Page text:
Philosophical Dictionary, by Voltaire

GRACE.

In persons and works, grace signifies, not only that which is pleasing, but that which is attractive; so that the ancients imagined that the goddess of beauty ought never to appear without the graces. Beauty never displeases, but it may be deprived of this secret charm, which invites us to regard it, and sentimentally attracts and fills the soul. Grace in figure, carriage, action, discourse, depends on its attractive merit. A beautiful woman will have no grace, if her mouth be shut without a smile, and if her eyes display no sweetness. The serious is not always graceful, because unattractive, and approaching too near to the severe, which repels.

A well-made man whose carriage is timid or constrained, gait precipitate or heavy, and gestures awkward, has no gracefulness, because he has nothing gentle or attractive in his exterior. The voice of an orator which wants flexibility or softness is without grace.

It is the same in all the arts. Proportion and beauty may not be graceful. It cannot be said that the pyramids of Egypt are graceful; it cannot be said that the Colossus of Rhodes is as much so as the Venus of Cnidus. All that is merely strong and vigorous exhibits not the charm of grace.

It would show but small acquaintance with Michelangelo and Caravaggio to attribute to them the grace of Albano. The sixth book of the “Æneid” is sublime; the fourth has more grace. Some of the gallant odes of Horace breathe gracefulness, as some of his epistles cultivate reason.

It seems, in general, that the little and pretty of all kinds are more susceptible of grace than the large. A funeral oration, a tragedy, or a sermon, are badly praised, if they are only honored with the epithet of graceful.

It is not good for any kind of work to be opposed to grace, for its opposite is rudeness, barbarity, and dryness. The Hercules of Farnese should not have the gracefulness of the Apollo of Belvidere and of Antinous, but it is neither rude nor clumsy. The burning of Troy is not described by Virgil with the graces of an elegy of Tibullus: it pleases by stronger beauties. A work, then, may be deprived of grace, without being in the least disagreeable. The terrible, or horrible, in description, is not to be graceful, neither should it solely affect its opposite; for if an artist, whatever branch he may cultivate, expresses only frightful things, and softens them not by agreeable contrasts, he will repel.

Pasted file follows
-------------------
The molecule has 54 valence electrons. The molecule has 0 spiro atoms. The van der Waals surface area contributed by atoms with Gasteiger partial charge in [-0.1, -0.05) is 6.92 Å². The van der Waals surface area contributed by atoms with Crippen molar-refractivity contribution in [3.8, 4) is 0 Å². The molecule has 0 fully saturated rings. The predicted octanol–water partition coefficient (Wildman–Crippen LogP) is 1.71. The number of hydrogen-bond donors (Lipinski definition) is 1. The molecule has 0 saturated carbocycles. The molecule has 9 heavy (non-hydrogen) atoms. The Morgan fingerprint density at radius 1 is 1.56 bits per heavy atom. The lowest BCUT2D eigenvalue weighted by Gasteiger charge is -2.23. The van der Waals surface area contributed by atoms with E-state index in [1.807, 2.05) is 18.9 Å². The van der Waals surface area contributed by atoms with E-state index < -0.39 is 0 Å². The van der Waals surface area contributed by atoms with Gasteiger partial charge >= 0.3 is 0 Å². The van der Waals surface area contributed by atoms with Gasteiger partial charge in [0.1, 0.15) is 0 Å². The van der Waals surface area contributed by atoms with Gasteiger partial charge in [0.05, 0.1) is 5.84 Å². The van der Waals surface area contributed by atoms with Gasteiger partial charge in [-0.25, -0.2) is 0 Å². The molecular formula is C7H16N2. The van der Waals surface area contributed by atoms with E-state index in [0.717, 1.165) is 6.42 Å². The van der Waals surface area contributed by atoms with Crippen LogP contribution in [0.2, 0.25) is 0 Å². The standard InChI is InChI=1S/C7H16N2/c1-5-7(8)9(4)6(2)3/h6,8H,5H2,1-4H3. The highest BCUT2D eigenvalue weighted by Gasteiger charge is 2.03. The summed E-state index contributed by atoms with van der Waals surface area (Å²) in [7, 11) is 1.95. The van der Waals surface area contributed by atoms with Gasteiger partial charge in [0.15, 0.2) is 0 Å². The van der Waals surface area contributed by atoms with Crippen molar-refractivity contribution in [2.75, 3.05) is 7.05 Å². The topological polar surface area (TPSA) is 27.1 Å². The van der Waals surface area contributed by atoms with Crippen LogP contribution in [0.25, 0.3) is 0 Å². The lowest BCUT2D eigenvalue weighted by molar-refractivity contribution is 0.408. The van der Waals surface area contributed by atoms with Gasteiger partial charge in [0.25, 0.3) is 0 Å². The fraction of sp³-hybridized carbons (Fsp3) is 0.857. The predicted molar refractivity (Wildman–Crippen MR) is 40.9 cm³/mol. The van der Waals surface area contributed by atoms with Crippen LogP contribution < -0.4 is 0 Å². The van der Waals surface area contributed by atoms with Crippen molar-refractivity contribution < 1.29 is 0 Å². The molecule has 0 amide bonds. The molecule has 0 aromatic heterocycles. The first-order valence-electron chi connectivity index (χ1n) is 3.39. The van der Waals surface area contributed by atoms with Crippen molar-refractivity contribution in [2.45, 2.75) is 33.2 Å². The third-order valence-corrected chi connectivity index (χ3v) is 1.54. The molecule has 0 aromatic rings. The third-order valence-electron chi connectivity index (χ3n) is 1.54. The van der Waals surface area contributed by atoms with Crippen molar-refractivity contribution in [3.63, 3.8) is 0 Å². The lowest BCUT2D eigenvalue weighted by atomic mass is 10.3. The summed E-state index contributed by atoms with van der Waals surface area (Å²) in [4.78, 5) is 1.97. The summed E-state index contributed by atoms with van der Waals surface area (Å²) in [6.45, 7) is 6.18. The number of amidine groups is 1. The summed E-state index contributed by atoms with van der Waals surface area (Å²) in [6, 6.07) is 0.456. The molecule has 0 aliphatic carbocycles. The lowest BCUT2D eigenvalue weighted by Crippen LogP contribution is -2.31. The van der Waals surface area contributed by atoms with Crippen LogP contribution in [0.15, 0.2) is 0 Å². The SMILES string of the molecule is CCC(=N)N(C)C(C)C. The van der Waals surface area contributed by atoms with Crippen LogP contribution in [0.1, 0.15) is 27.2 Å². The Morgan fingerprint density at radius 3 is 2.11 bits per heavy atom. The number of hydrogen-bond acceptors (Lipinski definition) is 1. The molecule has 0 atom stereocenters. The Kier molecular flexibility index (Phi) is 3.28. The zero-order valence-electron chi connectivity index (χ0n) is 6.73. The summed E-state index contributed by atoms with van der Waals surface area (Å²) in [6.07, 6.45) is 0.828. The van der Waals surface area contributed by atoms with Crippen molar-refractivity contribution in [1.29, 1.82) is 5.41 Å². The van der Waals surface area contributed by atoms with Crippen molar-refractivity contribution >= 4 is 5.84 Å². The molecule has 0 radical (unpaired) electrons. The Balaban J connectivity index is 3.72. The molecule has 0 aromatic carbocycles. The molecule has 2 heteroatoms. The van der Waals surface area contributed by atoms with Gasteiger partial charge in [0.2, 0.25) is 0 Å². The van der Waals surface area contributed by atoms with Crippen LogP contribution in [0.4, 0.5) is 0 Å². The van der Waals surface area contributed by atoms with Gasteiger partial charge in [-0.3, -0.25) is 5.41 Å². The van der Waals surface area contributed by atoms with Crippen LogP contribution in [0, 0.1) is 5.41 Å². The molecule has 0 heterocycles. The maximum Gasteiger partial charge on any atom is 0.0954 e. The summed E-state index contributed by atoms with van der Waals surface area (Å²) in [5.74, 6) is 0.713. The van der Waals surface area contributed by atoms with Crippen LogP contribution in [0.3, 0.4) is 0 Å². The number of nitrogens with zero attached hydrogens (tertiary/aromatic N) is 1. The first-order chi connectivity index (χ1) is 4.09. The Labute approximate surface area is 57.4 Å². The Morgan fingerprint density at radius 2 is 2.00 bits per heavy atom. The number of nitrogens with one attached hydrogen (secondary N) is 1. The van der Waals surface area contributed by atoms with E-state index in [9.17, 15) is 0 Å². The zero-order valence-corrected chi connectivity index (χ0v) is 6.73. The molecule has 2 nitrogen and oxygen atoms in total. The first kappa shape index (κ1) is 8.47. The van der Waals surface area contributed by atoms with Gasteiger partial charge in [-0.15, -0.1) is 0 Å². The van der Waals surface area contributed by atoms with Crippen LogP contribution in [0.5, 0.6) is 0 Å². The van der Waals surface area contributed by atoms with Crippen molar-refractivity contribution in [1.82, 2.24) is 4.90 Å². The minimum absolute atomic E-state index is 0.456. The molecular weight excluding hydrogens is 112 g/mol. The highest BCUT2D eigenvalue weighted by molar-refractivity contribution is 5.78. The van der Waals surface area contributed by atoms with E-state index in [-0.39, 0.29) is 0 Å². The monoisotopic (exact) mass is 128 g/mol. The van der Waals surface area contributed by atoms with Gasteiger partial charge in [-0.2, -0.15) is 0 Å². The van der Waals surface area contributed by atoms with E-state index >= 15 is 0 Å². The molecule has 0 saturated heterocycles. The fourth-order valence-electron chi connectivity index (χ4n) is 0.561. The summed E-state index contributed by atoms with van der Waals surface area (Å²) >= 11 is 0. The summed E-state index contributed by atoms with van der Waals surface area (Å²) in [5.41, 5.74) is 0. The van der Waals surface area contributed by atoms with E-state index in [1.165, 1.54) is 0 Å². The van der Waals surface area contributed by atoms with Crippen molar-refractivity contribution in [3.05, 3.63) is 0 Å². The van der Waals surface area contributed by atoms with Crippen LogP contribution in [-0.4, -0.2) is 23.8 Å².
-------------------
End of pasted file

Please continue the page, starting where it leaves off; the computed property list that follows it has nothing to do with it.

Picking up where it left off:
Grace, in painting and sculpture, consists in softness of outline and harmonious expression; and painting, next to sculpture, has grace in the unison of parts, and of figures which animate one another, and which become agreeable by their attributes and their expression.

Graces of diction, whether in eloquence or poetry, depend on choice of words and harmony of phrases, and still more upon delicacy of ideas and smiling descriptions. The abuse of grace is affectation, as the abuse of the sublime is absurdity; all perfection is nearly a fault.

To have grace applies equally to persons and things. This dress, this work, or that woman, is graceful. What is called a good grace applies to manner alone. She presents herself with good grace. He has done that which was expected of him with a good grace. To possess the graces: This woman has grace in her carriage, in all that she says and does.

To obtain grace is, by a metaphor, to obtain pardon, as to grant grace is to grant pardon. We make grace of one thing by taking away all the rest. The commissioners took all his effects and made him a gift — a grace — of his money. To grant graces, to diffuse graces, is the finest privilege of the sovereignty; it is to do good by something more than justice. To have one’s good graces is usually said in relation to a superior: to have a lady’s good graces, is to be her favorite lover. To be in grace, is said of a courtier who has been in disgrace: we should not allow our happiness to depend on the one, nor our misery on the other. Graces, in Greek, are “charities”; a term which signifies amiable.

The graces, divinities of antiquity, are one of the most beautiful allegories of the Greek mythology. As this mythology always varied according either to the imagination of the poets, who were its theologians, or to the customs of the people, the number, names, and attributes of the graces often change; but it was at last agreed to fix them as three, Aglaia, Thalia, and Euphrosyne, that is to say, sparkling, blooming, mirthful. They were always near Venus. No veil should cover their charms. They preside over favors, concord, rejoicings, love, and even eloquence; they were the sensible emblem of all that can render life agreeable. They were painted dancing and holding hands; and every one who entered their temples was crowned with flowers. Those who have condemned the fabulous mythology should at least acknowledge the merit of these lively fictions, which announce truths intimately connected with the felicity of mankind.

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Last updated Tuesday, March 4, 2014 at 18:25